What kinds of factors tend to limit population growth? What kinds of factors tend to facilitate it?
If populations were able to reproduce without any restrictions, similar to the way humans reproduce, the growth would be exponential. In essence, the birth and death rates of the population is unaffected by the populations size. This pattern, however, is extremely rare.
Population growth can be affected spontaneously. The factors that cause these changes are often called density-independent and are mostly due to abiotic interactions. Changes in climate, severe weather and other natural disasters that are unaffected by the population itself are examples of these factors.
Commonly, when density-independent limitations are rare, population size over time reflects logistic growth. This is when the group of organisms grow in size in an exponential pattern until some factor that limits birth rates or increases death rates is triggered by the size of the population. When an increase in the number of organisms can no longer be supported due to some aspect of the environment, the population is said to have reached its carrying capacity. In the years following this event, the population size will generally stay constant at this determined capacity.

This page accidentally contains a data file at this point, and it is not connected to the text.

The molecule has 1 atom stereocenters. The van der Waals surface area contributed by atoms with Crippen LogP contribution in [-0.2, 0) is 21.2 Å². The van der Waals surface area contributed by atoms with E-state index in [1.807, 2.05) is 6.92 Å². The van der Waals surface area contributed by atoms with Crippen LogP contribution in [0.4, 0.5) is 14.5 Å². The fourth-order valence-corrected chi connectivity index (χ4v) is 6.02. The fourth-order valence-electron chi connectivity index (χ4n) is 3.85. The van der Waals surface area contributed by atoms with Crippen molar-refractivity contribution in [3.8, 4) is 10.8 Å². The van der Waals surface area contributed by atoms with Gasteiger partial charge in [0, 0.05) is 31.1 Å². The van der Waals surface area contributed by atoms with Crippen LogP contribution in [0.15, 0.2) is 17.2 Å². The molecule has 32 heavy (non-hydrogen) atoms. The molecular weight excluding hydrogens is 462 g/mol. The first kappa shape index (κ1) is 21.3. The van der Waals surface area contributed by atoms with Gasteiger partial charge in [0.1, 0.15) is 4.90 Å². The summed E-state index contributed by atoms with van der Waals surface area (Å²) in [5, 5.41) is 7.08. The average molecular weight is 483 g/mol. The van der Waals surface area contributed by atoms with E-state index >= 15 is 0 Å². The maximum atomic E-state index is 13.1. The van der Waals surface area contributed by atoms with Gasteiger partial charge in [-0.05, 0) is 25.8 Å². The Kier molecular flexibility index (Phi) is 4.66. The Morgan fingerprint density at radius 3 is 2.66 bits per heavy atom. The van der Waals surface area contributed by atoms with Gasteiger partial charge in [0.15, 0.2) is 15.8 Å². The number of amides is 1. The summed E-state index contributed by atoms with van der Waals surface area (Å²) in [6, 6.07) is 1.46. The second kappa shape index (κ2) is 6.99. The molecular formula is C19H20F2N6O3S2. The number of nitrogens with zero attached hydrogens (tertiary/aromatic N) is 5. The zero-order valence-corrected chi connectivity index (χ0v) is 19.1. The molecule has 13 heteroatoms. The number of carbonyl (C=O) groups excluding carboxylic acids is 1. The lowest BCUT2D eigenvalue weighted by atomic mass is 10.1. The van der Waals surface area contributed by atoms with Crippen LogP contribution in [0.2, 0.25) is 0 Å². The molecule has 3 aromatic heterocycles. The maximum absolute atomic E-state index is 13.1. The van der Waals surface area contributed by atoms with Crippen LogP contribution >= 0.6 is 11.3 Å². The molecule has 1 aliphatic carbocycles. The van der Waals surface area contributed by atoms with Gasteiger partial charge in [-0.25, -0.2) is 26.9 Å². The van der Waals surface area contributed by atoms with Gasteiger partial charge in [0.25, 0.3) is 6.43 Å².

The factors that determine the carrying capacity of a population are often called density-dependent limitations because their effect on individuals is determined by the number of organisms in the population. These are often biotic interactions, and a common example is the competition for resources. As size increases, the amount of available resources must be divided among the increased numbers and therefore creates competition among organisms of the same species.
Not all aspects of the environment inhibit population growth, though. In some cases, resources are abundant, climate is prime for production or predation is scarce, and therefore population size is not affected by biotic or abiotic limitations. These situations tend to facilitate growth.